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Let's Understand The Levin's "Carried Interest Bill!"

By   Follow Me on Twitter     Message Professor Emeritus Peter Bagnolo       (Page 1 of 1 pages)     Permalink

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Let's Understand The Levin's "Carried Interest Bill!" When the NYT is Right, they are Right, and when, on rare occasion such as this, they are wrong, I get to write about them, like now. It just isn't what the NYT says it is; it is something else. (Isn't that profound?) Therefore, read the article and find out why I think the Times is wrong, and the bill should pass as it stands. A week ago, Michigan Democratic Congressman Sander Levin introduced a bill to undo, to some degree, an old tax fix which gives private equity fund managers the ability to claim performance fees as capital gains rather than ordinary income. This particular tax bonanza is disguised, creatively, as "carried interest," which in more honest language that they pay a 15% capital gains tax on fees that that the rest of us pay as much as 35% on our regular income tax rate forms upon on. The cost of their covetous tax to the rest of humankind $5 or 6 billions per annum. That's right, we pay 35%, they pay 15%, we work for our money, they skim the profits the industry provides with little movement beyond a few relaxed computer clicks. Private equity fund managers' fees are primarily, and sometimes entirely, based on the performance and therefore the management of funds (theoretically). Their fees are based, on the performance of the stocks/funds they manage This fee structure is a contingency fee, like the fees attorney's, consultants, private detectives, artists and others receive. The only difference is that none of the above and others who work on contingencies, pay lower taxes than the rest of us pay. These tax rates are a Gift. Why and for what? Nothing more than GREED, or as the prophets call it, AVARICE! Why don't I and others who work on contingencies, receive this lower tax rate? Well, because our fees do not accrue by selling any assets. However, these managers do not invest their own cash in the assets they manage, so they cannot lose any money however, they may, if their management nets no profits for the investors, the managers do run the risk of working for nothing. Salesmen and women on commission are in the same position, and to the best of my knowledge they pay the same tax rates we, who do not manage assets, pay. Therefore, I see no reason why, since they aren't holding and/or selling fund assets, their income should be privy to a special tax rate. It is, of course only their ordinary income, not capital gains, and should be taxed as such. The oddity apparent in this law stems from a period in which Private fund managers did invest in the funds they managed. Those investments were called, "carried interest," because they "carried" the interest forward which they held as (long-term visa vie-carried) investments. Profits coming from the sale of that interest were as capital gains, which was correct and understandable-they were putting their cash on the line, they didn't merely talk-the-talk. Now, however, because the fund managers have no investments themselves, in the funds they are managing, they do not have carried interest, so, they are not entitled to have their contingency fees taxed at the same rate as capital gains. This matter is simple and straightforward; the issue is no more complex than that. It is however, often not so clear to those with little to no experience in such matters. For instance, the NYT, contained an editorial, which I read, which shaded the Levin Bill, by Blackstone's highly visible IPO (Initial Public Offering-The opening of a new stock, which those so privileged may be able to buy into before the opening. Indeed, when IPO's are selling well, as during the plush 1990's, many investors were able profit well by them. Well the Levin Bill and the IPO appeared on the same day-a pure coincidence. To those of us who do trade, the bill is no mystery, and it is apparent that it has nothing to do with this or any other IPO offering's or with trying to "mute" them. Not satisfied with not comprehending the Bill or its significance, the editorial confabulates that "the tax rules in question were developed decades ago for enterprises that had passive investors to whom gains were passed along. Hedge fund managers and private equity partners are not passive. They're actively managing assets." Well, it so happens that the Fund managers are only that fund managers and not investors, they are neither active nor passive, which distinction is irrelevant pertaining to this particular tax. They also made other unknowing comments, like; "It will also be necessary to narrow (my italics) the (Levin) bill. For instance, it could include a mechanism to allow compensation to be taken in a form similar to incentive stock options." The bill states nothing to that effect, and if it added such a thing, it would be enlarging the scope of its jurisdiction, not narrowing it. Finally, the Times attributes to the Bill that it will, "achieve a significant victory, for fairness and for fiscal responsibility." In that, they are correct, but the rest of what I read is a poor interpretation of a very simple matter. I hope it passes, because these brave Fund Managers, both male and female, type their arthritic fingers to the bone managing these Funds and are well compensated for doing so, when they are successful. If their clients make lots of money, they make lots of money, when their client s lose money, they the fund managers, aren't paid, which is as it should be.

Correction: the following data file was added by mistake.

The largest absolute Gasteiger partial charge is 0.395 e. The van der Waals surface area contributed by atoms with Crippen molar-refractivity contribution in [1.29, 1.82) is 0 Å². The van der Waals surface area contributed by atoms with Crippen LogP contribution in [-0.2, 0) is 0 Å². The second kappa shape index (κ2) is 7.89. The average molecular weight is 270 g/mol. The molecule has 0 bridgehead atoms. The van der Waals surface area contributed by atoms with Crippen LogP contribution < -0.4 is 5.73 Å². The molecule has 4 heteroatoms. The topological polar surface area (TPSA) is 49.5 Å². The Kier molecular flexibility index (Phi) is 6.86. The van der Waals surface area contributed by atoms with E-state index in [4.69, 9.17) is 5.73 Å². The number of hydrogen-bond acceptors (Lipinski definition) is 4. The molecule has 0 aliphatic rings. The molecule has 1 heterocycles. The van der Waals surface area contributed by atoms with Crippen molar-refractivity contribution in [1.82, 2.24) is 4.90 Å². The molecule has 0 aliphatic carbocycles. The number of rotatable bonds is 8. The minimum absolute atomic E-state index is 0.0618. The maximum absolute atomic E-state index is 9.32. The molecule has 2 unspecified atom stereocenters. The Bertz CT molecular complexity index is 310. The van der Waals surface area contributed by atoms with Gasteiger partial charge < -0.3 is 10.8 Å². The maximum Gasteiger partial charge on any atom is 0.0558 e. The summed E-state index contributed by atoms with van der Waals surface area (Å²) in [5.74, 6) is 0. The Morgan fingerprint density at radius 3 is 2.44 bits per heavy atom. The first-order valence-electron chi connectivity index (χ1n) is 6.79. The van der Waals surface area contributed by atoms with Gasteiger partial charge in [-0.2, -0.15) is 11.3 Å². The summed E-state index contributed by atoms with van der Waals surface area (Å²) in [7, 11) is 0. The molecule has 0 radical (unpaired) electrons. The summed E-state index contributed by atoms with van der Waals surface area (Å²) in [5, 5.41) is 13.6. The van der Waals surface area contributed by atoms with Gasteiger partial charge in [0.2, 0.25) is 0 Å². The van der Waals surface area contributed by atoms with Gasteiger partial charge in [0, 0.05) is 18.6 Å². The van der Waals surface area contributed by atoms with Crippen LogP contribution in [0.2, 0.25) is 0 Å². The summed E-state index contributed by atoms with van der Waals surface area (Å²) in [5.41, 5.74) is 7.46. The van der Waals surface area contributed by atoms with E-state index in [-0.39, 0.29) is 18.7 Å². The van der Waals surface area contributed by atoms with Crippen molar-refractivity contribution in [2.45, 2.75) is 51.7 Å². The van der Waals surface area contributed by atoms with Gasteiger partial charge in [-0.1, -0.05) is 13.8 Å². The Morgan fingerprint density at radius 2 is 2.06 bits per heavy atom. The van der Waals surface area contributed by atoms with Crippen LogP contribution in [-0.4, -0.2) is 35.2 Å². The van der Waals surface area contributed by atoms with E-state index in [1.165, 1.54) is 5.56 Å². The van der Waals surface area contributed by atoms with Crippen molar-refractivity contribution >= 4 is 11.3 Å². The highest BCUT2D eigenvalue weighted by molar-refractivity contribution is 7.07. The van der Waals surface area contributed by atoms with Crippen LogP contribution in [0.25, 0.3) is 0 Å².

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Professor Bagnolo has majored in: Cultural Anthropology, Architectural design, painting, creative writing. As a child prodigy, abed with polio for almost two years, he was offered an opportunity to skip three grades at age 8.
Later He was a (more...)